The whispered speculation about replacing John McCain is getting louder

Dylan Scott
Sen. John McCain, R-Ariz.
Tom Williams | CQ Roll Call | Getty Images

It might be uncomfortable to talk about, but Sen. John McCain (R-AZ) has been fighting brain cancer since July. The 81-year-old has not returned to the US Capitol since December.

So the speculation is already underway about what would happen if McCain stepped down — or, worse, could no longer serve. The Washington Post reported Tuesday that a list of possible successors is circulating in the whispering Republican class, headlined by McCain's wife, Cindy McCain, and former US Sen. Jon Kyl.

If McCain leaves office before May 30, the Post indicated, his Senate seat will be on the ballot in Arizona in November 2018, as will that of his retiring junior colleague, Republican Sen. Jeff Flake. After May 30, the new senator — who would be appointed by Republican Gov. Doug Ducey — would serve through 2020.

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Facing the headwinds of an unpopular agenda and an unpopular president in a rapidly diversifying state, Senate Republicans — especially after a stunning Democratic win in deep-red Alabama in December — are confronting the possibility that despite a favorable Senate map in 2018, they could lose control of the Senate. They currently hold a slim 51-49 majority.

If two Arizona seats were on the ballot, the path to a big Democratic wave would run through the Grand Canyon State: a pair of Senate seats for the taking, in a state that has been trending blue and where Hillary Clinton lost to Donald Trump by less than 4 percentage points in 2016.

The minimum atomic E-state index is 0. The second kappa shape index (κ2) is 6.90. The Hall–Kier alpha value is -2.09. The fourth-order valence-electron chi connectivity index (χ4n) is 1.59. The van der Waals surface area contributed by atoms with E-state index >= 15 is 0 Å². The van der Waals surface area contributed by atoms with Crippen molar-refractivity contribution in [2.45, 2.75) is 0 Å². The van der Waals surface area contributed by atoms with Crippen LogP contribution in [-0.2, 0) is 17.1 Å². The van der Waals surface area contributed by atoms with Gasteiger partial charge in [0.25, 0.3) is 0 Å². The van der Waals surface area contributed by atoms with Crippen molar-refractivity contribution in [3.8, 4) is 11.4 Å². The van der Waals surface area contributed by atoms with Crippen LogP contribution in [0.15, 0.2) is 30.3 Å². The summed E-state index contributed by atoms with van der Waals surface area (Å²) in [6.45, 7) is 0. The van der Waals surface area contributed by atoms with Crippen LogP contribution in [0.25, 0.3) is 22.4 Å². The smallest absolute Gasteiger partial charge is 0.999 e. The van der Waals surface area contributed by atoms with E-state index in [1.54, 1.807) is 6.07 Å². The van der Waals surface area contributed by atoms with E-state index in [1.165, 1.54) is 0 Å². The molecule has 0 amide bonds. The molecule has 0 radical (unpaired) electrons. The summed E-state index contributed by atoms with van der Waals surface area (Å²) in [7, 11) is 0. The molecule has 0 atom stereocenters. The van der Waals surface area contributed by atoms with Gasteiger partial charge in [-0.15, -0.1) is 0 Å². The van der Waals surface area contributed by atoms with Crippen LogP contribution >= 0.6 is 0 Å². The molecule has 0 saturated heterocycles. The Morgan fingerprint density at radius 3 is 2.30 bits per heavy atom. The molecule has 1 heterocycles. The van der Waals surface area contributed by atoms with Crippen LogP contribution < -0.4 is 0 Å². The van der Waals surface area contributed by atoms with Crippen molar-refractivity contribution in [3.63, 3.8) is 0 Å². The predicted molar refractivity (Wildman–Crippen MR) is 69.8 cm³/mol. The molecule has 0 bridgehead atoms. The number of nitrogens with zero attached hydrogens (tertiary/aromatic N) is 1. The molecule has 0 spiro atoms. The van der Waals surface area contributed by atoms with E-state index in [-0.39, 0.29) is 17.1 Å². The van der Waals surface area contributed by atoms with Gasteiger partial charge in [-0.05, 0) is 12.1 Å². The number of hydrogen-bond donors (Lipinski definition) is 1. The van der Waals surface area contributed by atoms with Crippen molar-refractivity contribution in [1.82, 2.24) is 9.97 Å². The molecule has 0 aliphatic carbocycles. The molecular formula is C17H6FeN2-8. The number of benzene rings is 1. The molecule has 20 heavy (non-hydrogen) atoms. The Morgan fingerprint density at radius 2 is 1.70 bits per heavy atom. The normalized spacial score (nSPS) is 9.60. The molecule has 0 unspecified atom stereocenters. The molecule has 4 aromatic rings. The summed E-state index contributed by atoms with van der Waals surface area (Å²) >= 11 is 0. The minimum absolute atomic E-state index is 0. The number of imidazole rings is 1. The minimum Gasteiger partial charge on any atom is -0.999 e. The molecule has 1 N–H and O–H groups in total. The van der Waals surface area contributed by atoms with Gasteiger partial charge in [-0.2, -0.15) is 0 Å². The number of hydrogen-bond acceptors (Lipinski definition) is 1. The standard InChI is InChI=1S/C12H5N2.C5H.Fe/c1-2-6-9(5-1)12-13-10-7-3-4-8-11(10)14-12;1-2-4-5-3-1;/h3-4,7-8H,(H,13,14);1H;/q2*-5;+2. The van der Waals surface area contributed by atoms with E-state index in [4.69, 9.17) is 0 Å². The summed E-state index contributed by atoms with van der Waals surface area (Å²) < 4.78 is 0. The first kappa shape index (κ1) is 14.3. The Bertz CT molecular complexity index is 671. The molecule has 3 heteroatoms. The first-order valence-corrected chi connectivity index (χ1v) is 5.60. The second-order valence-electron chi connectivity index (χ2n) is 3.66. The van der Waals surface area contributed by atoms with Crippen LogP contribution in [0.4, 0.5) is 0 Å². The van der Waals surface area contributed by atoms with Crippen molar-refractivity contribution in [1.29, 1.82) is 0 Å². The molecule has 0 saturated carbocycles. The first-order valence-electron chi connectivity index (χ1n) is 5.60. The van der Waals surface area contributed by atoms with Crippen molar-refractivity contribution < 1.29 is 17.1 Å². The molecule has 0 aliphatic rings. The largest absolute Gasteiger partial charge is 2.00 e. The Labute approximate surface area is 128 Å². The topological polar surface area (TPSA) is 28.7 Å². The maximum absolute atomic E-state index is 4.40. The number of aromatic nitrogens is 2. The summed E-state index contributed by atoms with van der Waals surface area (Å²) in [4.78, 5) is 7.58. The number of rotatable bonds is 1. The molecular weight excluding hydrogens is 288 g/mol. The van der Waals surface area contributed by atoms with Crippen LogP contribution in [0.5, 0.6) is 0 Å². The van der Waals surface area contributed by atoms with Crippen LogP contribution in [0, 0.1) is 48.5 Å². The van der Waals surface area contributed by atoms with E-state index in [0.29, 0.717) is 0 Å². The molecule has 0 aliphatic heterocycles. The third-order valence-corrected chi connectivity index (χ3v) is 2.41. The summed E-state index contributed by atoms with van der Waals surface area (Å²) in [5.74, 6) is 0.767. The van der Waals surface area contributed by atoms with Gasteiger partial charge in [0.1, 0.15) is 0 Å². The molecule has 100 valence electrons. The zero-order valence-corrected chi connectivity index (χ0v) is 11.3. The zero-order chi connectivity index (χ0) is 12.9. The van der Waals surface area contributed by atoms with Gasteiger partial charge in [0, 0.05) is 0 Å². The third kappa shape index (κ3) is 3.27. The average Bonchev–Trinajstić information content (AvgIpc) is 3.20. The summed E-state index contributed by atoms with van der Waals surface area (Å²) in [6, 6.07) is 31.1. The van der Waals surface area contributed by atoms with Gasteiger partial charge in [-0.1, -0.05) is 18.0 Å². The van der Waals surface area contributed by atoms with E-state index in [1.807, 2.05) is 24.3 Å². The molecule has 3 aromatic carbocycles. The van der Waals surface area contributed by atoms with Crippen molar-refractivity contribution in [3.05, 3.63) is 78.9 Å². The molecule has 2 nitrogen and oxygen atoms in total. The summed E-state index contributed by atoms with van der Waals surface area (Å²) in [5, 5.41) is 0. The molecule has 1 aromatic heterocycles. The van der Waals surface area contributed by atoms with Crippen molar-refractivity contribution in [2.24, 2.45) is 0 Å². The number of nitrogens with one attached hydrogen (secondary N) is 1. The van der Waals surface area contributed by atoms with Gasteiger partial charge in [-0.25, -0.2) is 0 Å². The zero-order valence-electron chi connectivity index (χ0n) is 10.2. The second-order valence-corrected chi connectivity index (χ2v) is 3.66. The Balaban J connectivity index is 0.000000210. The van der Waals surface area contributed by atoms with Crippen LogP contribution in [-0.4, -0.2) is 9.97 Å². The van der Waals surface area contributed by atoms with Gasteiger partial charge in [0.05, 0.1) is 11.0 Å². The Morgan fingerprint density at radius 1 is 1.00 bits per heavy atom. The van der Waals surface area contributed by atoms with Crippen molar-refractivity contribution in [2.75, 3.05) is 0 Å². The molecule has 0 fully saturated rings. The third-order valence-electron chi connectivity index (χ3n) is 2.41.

We could have two Senate races in one of America's new battleground states

Nobody wants to be caught publicly speculating about a legendary senator's possible retirement or death, but as the Post report indicates, these are conversations happening behind closed doors in Arizona and in Washington. Given McCain's age and the diagnosis, it's simply a reality that he may not be able to serve for much longer. He left Washington in mid-December to receive continuing cancer treatment in his home state.

The most notable thing about the speculation thus far is the lack of consensus. From the Post:

In public, influential Republicans have been reluctant to speculate about McCain's future in the context of electoral politics out of respect to the Senate titan, who is beloved by many in the party. But privately, they have engaged in talks about who might replace him or run for his seat.

From those conversations, which have occurred among strategists, officials and donors in Arizona and Washington, a long list of names has emerged of possible interim or long-term successors, including McCain's wife, Cindy, and former senator Jon Kyl.

Interviews with nearly a dozen Republicans this week, most of whom spoke on the condition of anonymity to discuss a sensitive topic, revealed a sense of nervousness over the lack of a clear road map. "The problem," as one prominent Arizona Republican said, is there is no "logical" or "obvious" successor.